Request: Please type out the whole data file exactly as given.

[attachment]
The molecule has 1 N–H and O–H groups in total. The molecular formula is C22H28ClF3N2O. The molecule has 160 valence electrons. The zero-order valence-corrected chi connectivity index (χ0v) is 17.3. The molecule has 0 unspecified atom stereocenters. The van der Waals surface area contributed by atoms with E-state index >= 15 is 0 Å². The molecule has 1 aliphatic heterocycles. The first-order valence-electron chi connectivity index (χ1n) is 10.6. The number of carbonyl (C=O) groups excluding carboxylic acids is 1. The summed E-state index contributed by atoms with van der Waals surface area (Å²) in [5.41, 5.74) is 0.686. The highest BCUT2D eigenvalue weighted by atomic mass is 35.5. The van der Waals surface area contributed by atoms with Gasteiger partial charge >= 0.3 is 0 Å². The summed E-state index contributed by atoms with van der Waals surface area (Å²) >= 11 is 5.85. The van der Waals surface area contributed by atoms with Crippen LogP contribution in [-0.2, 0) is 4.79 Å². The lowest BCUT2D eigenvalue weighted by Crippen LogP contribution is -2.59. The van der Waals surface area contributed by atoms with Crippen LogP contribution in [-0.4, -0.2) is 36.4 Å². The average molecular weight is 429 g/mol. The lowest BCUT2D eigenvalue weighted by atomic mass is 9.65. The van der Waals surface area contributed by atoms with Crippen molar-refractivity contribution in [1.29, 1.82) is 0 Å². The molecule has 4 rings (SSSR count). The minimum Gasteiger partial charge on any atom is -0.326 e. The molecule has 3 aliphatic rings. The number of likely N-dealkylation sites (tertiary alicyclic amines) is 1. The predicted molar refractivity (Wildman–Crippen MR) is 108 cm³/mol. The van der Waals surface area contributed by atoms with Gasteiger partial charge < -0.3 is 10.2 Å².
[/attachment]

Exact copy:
The molecule has 1 N–H and O–H groups in total. The molecular formula is C22H28ClF3N2O. The molecule has 160 valence electrons. The zero-order valence-corrected chi connectivity index (χ0v) is 17.3. The molecule has 0 unspecified atom stereocenters. The van der Waals surface area contributed by atoms with E-state index >= 15 is 0 Å². The molecule has 1 aliphatic heterocycles. The first-order valence-electron chi connectivity index (χ1n) is 10.6. The number of carbonyl (C=O) groups excluding carboxylic acids is 1. The summed E-state index contributed by atoms with van der Waals surface area (Å²) in [5.41, 5.74) is 0.686. The highest BCUT2D eigenvalue weighted by atomic mass is 35.5. The van der Waals surface area contributed by atoms with Gasteiger partial charge >= 0.3 is 0 Å². The summed E-state index contributed by atoms with van der Waals surface area (Å²) >= 11 is 5.85. The van der Waals surface area contributed by atoms with Crippen LogP contribution in [-0.2, 0) is 4.79 Å². The lowest BCUT2D eigenvalue weighted by Crippen LogP contribution is -2.59. The van der Waals surface area contributed by atoms with Crippen LogP contribution in [-0.4, -0.2) is 36.4 Å². The average molecular weight is 429 g/mol. The lowest BCUT2D eigenvalue weighted by atomic mass is 9.65. The van der Waals surface area contributed by atoms with Crippen molar-refractivity contribution in [1.29, 1.82) is 0 Å². The molecule has 4 rings (SSSR count). The minimum Gasteiger partial charge on any atom is -0.326 e. The molecule has 3 aliphatic rings. The number of likely N-dealkylation sites (tertiary alicyclic amines) is 1. The predicted molar refractivity (Wildman–Crippen MR) is 108 cm³/mol. The van der Waals surface area contributed by atoms with Gasteiger partial charge < -0.3 is 10.2 Å².